LAIRD HAMILTON. BIG WAVE SURFER - Getting There: A Book of Mentors (2015)

Getting There: A Book of Mentors (2015)




My biological father left my mother when I was very young. I never knew him. My mom and I moved to Hawaii when I was still an infant. I was definitely in search of a father figure, and when I was three years old, I found one at the beach. I had sneaked away from home and was playing alone in the waves when along came a popular surfer named Billy Hamilton.

He said, “Hi,” and asked what I was up to. I said that I was bodysurfing, and he dove right in to join me. We befriended each other. He put me on his back and we rode little waves together. When we finished I grabbed his hand and said, “I want you to come up and meet my mom.” I wanted to hook the two of them up. So he took me home, I made the introduction, and they fell in love. They were married within six months, and it wasn’t long before my little brother was born.

In the beginning, Billy was my hero. I looked up to him and was so happy and proud that he was my father. But he ultimately became a disappointment. All he wanted to do was surf (which I, of all people, can understand), but he wasn’t making much of a living from it and resented having to support the family. To him, it was as if it were our fault he had to work. We lived in an impoverished manner—our house was located next to a pig farm, had a tin roof, an outhouse, and no hot running water—and we ended up on welfare. Billy also had a temper that he couldn’t control. I admit to being a hell-raiser as a child, but when the time came for me to be disciplined, things could get a little excessive.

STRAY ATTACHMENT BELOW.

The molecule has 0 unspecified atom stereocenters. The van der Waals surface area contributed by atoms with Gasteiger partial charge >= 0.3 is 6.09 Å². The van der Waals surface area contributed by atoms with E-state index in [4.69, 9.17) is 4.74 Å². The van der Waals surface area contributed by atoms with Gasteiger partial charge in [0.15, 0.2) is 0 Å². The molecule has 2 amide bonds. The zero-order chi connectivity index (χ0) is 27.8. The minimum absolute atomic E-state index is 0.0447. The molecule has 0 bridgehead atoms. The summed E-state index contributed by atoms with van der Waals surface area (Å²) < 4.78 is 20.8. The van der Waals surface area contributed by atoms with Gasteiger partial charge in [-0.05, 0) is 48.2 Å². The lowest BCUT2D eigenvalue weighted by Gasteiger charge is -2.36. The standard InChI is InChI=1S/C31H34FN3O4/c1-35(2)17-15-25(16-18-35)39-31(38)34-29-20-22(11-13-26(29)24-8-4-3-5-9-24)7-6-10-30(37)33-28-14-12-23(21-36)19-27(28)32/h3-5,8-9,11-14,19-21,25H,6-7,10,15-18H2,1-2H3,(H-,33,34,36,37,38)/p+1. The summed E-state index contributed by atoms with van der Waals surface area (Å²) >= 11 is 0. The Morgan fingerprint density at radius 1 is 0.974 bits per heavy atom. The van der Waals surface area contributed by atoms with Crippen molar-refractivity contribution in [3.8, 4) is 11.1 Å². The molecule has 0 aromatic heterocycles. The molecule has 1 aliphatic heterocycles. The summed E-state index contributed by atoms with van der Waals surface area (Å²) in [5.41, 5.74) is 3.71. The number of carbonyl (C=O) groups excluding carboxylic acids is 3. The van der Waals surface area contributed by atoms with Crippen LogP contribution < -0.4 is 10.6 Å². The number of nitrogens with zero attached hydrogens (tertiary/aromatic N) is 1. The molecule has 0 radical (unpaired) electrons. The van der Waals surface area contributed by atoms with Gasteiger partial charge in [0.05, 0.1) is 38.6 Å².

As I entered my teens and grew a bit more defiant, my stepdad became very disparaging of me. He would say things like “You’re never gonna be what I am.” I resolved to become a lot more than he was. My competitive feelings continued to grow as my respect for Billy diminished. Luckily, my mom was around to instill in me a good sense of self-worth or I would really have been in trouble. I do have a lot more sympathy for my stepfather now that I have my own kids and, ironically, I almost have to thank him for inspiring me to become both the athlete and family man I am today.

Billy wasn’t the only driving force in my life, though. There was a tremendous amount of racial discrimination in Hawaii back then. White people represented the descendants of Captain James Cook and the plantation owners who, according to the natives, “destroyed” the culture of Hawaii. They called us “haoles” and were extremely resentful of our presence. When I first went to school, we were the only Caucasian family in the neighborhood. My white-blond hair caused me to stand out even more. I had no friends and was constantly ostracized and tormented. I remember being invited by a group of kids to go on a hike when I was about seven years old. I was thrilled to be included—but they ended up leading me way up into the mountains and then disappearing. They were intentionally trying to lose me, and it worked; I didn’t know where I was. When I finally found my way back, they formed a human blockade to prevent me from reaching my house. I put my head down and ran right at them like an angry bull. They got out of the way.

Throughout my adolescence, I had no opportunity to date. Even if I liked a girl and she liked me, it was always “Sorry, I can’t go out with you ‘cause, you know, you’ve got blond hair.” I used to lie in bed at night and wish that I would wake up as a big strong Hawaiian guy.

The ocean was the one place I found equality, so I channeled all my energy and frustrations into the water. We lived right at the Banzai Pipeline, which is probably the best place in the world for a surfer to grow up. It was the mecca of surfing, where the pioneers of big-wave riding came to challenge and prove themselves. They went out on days when everyone else was evacuated, and I looked to them for inspiration. I became known as a fearless daredevil. That and being a troublemaker in school were my ways of changing the type of attention I received. When I did something outrageous, instead of kids saying, “Wow, look at him, he’s a white boy,” they would say, “Wow, look at him, he’s crazy!” My new identity created a safe place for me, a place where I was no longer a target.